British police clashed with bottle-throwing protesters at a London tourist landmark early Sunday, overshadowing a peaceful march by more than 250,000 people against government spending cuts.
At least 214 people were arrested and 84 people were hurt when a small group of "criminal" demonstrators broke free from Saturday's main rally, the biggest in the capital since protests against the Iraq war in 2003.
A group of several hundred masked rioters attacked the iconic Ritz Hotel, occupied a luxury food store, smashed up shops and banks and started a bonfire in historic Trafalgar Square before police finally contained them.
The original march called by unions on Saturday drew health workers, firefighers, teachers and their families, including children, to oppose the Conservative-Liberal Democrat coalition's austerity measures.
"I think it's a game of two halves. Two hundred and fifty thousand people came to central London and protested peacefully," said Commander Bob Broadhurst of Scotland Yard, who led the police operation.
"But what we have had unfortunately is a group of criminals, nothing to do with that march, have decided to -- on their own steam -- attack buildings in central London and attack police officers," he told Sky News.
Several hundred black-clad protesters covering their faces with scarves hurled fireworks, petrol bombs and paint at police, AFP reporters saw.
Clothes store Topshop and banks HSBC and Lloyds had their windows smashed, while some protesters hurled missiles at the five-star Ritz Hotel.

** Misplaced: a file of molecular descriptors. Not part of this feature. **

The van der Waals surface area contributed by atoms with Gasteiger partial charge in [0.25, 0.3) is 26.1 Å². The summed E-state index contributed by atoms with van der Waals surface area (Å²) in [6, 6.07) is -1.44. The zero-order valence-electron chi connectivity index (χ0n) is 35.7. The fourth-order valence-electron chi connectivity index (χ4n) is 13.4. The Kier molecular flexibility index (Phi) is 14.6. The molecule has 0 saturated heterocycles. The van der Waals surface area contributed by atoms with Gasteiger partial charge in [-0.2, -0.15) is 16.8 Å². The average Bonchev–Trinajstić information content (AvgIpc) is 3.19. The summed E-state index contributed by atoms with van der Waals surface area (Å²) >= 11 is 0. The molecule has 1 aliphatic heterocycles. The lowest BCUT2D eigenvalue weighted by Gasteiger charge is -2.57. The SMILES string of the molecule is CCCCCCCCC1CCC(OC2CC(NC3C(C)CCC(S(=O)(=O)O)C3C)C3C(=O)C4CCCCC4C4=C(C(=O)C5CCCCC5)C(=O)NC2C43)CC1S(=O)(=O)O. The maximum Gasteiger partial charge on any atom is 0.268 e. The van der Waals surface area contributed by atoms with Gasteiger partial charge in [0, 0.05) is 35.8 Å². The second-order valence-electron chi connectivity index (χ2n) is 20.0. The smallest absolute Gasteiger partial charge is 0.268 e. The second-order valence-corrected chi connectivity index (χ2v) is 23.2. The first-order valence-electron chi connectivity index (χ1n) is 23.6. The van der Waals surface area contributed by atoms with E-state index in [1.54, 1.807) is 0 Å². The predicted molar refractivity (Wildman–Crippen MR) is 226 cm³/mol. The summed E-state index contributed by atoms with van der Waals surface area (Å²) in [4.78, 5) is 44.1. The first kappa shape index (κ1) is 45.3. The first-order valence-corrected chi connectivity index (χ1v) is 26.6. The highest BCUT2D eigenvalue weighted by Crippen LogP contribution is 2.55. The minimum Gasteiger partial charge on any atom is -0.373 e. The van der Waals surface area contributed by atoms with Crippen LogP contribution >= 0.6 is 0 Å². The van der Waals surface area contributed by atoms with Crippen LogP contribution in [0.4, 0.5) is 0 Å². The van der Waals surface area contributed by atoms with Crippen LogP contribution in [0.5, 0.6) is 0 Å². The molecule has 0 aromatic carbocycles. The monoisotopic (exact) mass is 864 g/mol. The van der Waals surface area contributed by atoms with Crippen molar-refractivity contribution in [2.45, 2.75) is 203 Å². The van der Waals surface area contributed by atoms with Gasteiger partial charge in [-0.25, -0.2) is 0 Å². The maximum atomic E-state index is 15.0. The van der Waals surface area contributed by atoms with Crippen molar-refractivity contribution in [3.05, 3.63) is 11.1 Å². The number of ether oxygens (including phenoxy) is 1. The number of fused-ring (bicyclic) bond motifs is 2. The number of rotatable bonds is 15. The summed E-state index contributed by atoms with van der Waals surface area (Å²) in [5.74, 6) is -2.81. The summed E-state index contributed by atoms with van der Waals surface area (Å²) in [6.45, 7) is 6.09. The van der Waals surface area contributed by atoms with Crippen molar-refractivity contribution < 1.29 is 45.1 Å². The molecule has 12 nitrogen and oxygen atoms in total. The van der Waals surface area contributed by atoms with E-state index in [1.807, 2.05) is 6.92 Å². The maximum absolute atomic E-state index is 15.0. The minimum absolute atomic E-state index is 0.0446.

A group of protesters occupied luxury food store Fortnum and Mason and sprayed graffiti on the building until police sealed off the premises and arrested those coming out.
Police said officers came under "sustained attack" at Trafalgar Square, site of the famous Nelson's Column and of four huge bronze lions. Rioters there were still throwing bottles at police into the early hours of Sunday.
Thirty-one police officers and 53 members of the public were injured in the violence, police said. Sixteen members of the public and 11 police needed hospital treatment.
The 214 arrests were for public order offences, criminal damage, aggravated trespass and violent disorder, said police.
About 4,500 police officers were deployed for the protest after several British student rallies descended into chaos last year, with one culminating in protesters damaging the car carrying heir-to-the-throne Prince Charles and his wife Camilla.
The violent end to Saturday's rally came after organisers the Trades Union Congress (TUC) said between 250,000 and 300,000 people had protested peacefully earlier.
Public sector workers, students and pensioners waving signs which read "Don't Break Britain" and "No to Cuts" thronged the streets of the capital.
Many families with children were among the protesters and the air was filled with the low-pitched bellow of vuvuzela trumpets.
TUC chief Brendan Barber said he "bitterly regretted" the violence.
"I don't think the activities of a few hundred people should take the focus away from the hundreds of thousands of people who have sent a powerful message to the government today," he said.
The march started by the river Thames, passed the Houses of Parliament and Prime Minister David Cameron's Downing Street residence before ending in a rally in Hyde Park addressed by opposition Labour Party leader Ed Miliband.
"Our struggle is to fight to preserve, protect and defend the best of the services we cherish because they represent the best of the country we love," Miliband told the rally.
It was the largest protest in London since one million people marched against the Iraq war in February 2003.
After coming to power in May, the coalition announced cuts worth £81 billion ($131 billion, 92 billion euros) over five years to slash a record public deficit it blames on the previous Labour government.
The cuts involve most government departments, with the loss of 300,000 public service jobs and pay freezes for civil servants.